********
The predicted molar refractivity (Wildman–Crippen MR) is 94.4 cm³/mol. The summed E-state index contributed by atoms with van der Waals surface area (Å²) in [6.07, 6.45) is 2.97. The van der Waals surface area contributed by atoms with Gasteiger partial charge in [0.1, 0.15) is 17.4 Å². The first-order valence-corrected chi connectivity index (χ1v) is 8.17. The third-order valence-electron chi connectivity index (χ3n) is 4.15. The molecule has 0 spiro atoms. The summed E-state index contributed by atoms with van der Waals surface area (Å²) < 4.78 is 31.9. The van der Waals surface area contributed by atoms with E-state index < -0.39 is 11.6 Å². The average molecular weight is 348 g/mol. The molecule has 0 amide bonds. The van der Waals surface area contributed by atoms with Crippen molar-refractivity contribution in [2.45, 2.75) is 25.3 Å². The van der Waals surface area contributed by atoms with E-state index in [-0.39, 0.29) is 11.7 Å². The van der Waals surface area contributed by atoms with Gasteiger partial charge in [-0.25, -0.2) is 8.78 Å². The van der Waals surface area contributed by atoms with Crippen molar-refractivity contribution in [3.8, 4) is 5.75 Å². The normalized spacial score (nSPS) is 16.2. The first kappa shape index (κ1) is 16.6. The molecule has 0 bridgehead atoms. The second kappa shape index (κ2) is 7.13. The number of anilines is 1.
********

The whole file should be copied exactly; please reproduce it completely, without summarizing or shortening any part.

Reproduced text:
The predicted molar refractivity (Wildman–Crippen MR) is 94.4 cm³/mol. The summed E-state index contributed by atoms with van der Waals surface area (Å²) in [6.07, 6.45) is 2.97. The van der Waals surface area contributed by atoms with Gasteiger partial charge in [0.1, 0.15) is 17.4 Å². The first-order valence-corrected chi connectivity index (χ1v) is 8.17. The third-order valence-electron chi connectivity index (χ3n) is 4.15. The molecule has 0 spiro atoms. The summed E-state index contributed by atoms with van der Waals surface area (Å²) < 4.78 is 31.9. The van der Waals surface area contributed by atoms with E-state index < -0.39 is 11.6 Å². The average molecular weight is 348 g/mol. The molecule has 0 amide bonds. The van der Waals surface area contributed by atoms with Crippen molar-refractivity contribution in [2.45, 2.75) is 25.3 Å². The van der Waals surface area contributed by atoms with E-state index in [-0.39, 0.29) is 11.7 Å². The van der Waals surface area contributed by atoms with Gasteiger partial charge in [-0.25, -0.2) is 8.78 Å². The van der Waals surface area contributed by atoms with Crippen molar-refractivity contribution in [3.8, 4) is 5.75 Å². The normalized spacial score (nSPS) is 16.2. The first kappa shape index (κ1) is 16.6. The molecule has 0 bridgehead atoms. The second kappa shape index (κ2) is 7.13. The number of anilines is 1.